TechCrunch have reported on an announcement by Facebook that it will be making a series of changes to the way in which it presents & mixes content, including an increase in the speed at which the status updates are, well, updated. As TechCrunch report:
Facebook is…speeding up the updates that populate the news feeds on everyone’s personal page. Before, these would be updated every 10 minutes or so. Facebook’s introduction of real-time updates and a one-sided follow system mimics Twitter’s functionality.
They then quote Mark Zuckerberg as saying, with regards to the activity stream on prfile pages:
The stream is what is happening. We think it is as core as the graph. The graph is the connections, the stream is what is happening.
Translated from (Silicon) Valley-speak, this means “No-one believes our company is worth $15 billion anymore, Twitter said no and we’re a little nervous”. Unfortunately I think that this response (or at least parts of it) is the wrong one to these problems. Certainly the reasoning that seems to sit behind it is flawed. Because if their response to Twitter is to try to make their status updates more like Twitter then they’re completely missing the point (AdAge suggest that other changes, which I have a less of a problem with, make the site more like MySpace).
Only yesterday I gave an internal presentation on blogging and, in a section on Twitter, posed the (rhetorical question):
Twitter? It’s just like Facebook status updates right?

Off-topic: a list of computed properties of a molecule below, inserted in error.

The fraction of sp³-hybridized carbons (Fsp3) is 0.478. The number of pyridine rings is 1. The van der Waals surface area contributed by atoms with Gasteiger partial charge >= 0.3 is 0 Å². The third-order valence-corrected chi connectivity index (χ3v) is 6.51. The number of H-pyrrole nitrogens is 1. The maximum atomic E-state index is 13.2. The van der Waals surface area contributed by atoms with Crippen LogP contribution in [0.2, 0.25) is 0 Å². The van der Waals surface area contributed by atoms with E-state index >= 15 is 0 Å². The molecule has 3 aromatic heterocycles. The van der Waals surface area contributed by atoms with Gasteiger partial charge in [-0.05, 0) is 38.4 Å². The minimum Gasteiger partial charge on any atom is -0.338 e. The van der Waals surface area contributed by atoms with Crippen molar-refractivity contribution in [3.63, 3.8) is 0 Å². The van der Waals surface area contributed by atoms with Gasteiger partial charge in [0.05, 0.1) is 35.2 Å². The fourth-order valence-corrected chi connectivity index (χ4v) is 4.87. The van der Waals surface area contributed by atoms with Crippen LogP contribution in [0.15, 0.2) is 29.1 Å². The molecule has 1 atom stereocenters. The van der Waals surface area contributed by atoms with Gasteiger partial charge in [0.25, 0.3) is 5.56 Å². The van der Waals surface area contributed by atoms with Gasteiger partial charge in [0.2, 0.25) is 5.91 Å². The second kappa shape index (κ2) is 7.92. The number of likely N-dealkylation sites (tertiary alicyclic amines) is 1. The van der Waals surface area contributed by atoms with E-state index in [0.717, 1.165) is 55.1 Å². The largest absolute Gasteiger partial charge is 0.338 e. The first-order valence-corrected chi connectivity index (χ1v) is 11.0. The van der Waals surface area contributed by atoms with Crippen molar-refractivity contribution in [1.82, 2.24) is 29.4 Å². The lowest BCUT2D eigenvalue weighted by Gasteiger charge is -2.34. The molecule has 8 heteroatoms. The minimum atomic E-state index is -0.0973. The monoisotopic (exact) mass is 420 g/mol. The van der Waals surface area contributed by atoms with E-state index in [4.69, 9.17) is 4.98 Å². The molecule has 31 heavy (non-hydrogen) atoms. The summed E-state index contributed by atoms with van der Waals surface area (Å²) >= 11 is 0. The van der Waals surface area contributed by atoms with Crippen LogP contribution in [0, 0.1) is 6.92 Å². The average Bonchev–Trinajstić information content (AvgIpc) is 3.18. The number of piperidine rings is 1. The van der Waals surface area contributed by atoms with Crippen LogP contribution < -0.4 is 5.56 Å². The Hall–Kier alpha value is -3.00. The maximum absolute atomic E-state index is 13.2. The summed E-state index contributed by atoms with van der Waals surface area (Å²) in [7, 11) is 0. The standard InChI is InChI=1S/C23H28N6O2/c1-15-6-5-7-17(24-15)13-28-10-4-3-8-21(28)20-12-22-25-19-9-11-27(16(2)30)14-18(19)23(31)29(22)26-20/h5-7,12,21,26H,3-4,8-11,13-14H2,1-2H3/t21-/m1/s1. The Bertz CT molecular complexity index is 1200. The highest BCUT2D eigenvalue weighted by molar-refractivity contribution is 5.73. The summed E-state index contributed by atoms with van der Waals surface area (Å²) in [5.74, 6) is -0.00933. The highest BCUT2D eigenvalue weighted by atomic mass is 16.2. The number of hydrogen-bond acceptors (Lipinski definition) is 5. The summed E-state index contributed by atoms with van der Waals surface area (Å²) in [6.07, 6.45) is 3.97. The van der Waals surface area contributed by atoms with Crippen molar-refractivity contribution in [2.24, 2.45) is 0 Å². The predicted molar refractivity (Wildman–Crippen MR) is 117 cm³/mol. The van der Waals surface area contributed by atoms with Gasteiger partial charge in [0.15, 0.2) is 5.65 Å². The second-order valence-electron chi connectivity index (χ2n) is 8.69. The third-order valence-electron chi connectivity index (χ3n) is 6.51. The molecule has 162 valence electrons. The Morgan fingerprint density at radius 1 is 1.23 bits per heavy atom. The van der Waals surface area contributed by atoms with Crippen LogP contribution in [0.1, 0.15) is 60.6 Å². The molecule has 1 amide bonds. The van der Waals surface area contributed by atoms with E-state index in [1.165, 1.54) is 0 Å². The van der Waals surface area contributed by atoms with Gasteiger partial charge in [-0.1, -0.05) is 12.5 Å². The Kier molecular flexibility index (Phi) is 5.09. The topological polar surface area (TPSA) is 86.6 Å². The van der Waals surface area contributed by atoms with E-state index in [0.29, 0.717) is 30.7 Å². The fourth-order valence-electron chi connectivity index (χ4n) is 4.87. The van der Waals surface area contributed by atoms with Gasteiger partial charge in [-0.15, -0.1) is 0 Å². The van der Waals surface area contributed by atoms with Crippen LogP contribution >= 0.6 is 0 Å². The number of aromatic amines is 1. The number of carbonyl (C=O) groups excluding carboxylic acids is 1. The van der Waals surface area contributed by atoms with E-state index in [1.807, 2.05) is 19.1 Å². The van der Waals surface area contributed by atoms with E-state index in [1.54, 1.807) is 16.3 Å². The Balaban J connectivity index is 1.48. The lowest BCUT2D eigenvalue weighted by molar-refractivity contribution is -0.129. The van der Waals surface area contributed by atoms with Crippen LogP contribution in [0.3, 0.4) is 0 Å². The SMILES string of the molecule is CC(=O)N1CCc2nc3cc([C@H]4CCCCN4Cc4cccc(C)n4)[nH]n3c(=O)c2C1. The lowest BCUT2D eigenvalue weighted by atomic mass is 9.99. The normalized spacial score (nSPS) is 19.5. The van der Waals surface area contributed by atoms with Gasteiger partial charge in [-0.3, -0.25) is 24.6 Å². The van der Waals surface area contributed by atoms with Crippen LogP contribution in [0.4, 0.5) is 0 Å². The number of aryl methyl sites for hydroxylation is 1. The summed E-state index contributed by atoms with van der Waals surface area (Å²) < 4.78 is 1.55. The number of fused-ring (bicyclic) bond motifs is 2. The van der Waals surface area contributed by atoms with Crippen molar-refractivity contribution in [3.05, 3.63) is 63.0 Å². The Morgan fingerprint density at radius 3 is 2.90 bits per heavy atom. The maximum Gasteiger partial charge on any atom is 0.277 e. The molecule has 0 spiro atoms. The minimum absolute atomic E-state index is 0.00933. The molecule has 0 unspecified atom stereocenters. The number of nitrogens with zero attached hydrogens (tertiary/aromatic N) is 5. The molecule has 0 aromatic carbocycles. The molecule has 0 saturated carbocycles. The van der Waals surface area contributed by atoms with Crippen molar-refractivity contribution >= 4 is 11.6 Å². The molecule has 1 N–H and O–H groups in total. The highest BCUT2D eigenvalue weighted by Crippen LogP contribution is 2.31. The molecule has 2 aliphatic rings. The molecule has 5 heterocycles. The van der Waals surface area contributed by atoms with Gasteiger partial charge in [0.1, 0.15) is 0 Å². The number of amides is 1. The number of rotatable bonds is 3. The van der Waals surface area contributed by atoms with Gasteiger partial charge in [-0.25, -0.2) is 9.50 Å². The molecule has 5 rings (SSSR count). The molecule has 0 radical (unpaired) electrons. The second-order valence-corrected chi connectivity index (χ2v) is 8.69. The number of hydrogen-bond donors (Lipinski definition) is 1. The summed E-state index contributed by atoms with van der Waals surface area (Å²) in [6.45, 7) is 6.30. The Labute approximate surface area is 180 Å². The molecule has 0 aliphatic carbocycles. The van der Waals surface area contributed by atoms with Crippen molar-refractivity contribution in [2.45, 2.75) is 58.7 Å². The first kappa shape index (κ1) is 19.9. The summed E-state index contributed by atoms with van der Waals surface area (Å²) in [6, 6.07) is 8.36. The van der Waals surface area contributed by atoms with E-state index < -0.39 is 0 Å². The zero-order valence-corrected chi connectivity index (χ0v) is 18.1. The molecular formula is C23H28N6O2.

To which the answer is, of course, a resounding no! Twitter is not ‘like’ anything other than Twitter. And that’s because Twitter is not really anything at all – it’s just a communications tool. For some people it works best as a broadcast mechanism. For some, it acts like a conference call system, but where anyone can join in. For some it’s an open instant messenger. For others, it’s like nothing I’ve described. And for many people, it’s all and none of these, all at the same time.
Trying to make Facebook updates like Twitter completely misses the point (and will only encourage those who, in my opinion, misunderstand the difference between Facebook updates and tweets and have their tweets set to appear as their Facebook updates). Trying to make Facebook more like Twitter is like trying to make a candle into a phone – they’re totally different things, serving different purposes.
Whilst I won’t deny that becoming more active on Twitter has reduced the time I spend on Facebook, trying to make the latter more like the former won’t change that: it’s not that Twitter does something that Facebook used to do, it’s just that there are only so many hours in the day. In fact I worry that Facebook, which I still like & use a lot, won’t draw people back from Twitter but will alienate its current user base.
Let’s not forget that despite all the hype Facebook still has an audience that dawrfs that of Twitter. And it might just be that many of those users aren’t using Twitter because they don’t like it/understand it/see a need for it. I was only thinking this morning how I’m now using Facebook for much more personal reasons, due to the fact that it’s so much more controlled – I’ve therefore started rejecting friend requests from people I don’t actually ‘know’, and plan to cull my current list. Twitter is where I can interact with these people, Facebook I’ll keep to myself.
One thing about Facebook that can’t be denied is that they learn from their mistakes, as was shown after the recent T&C kerfuffle. Although I haven’t had a chance to really get to grips with the new Facebook yet, it feels like a mistake to me and one that I hope they’re rectify. Until they do, let’s check out someone who does ‘get’ Twitter – Jon Stewart.
Apologies for the badly formatted video player above: Comedy Central have very little sense of humour about putting their content on YouTube – they don’t mind people using embeddable players, so long as they’re theirs. Talk about not ‘getting’ social media – I hope they don’t object to the make of TV I watch The Daily Show on!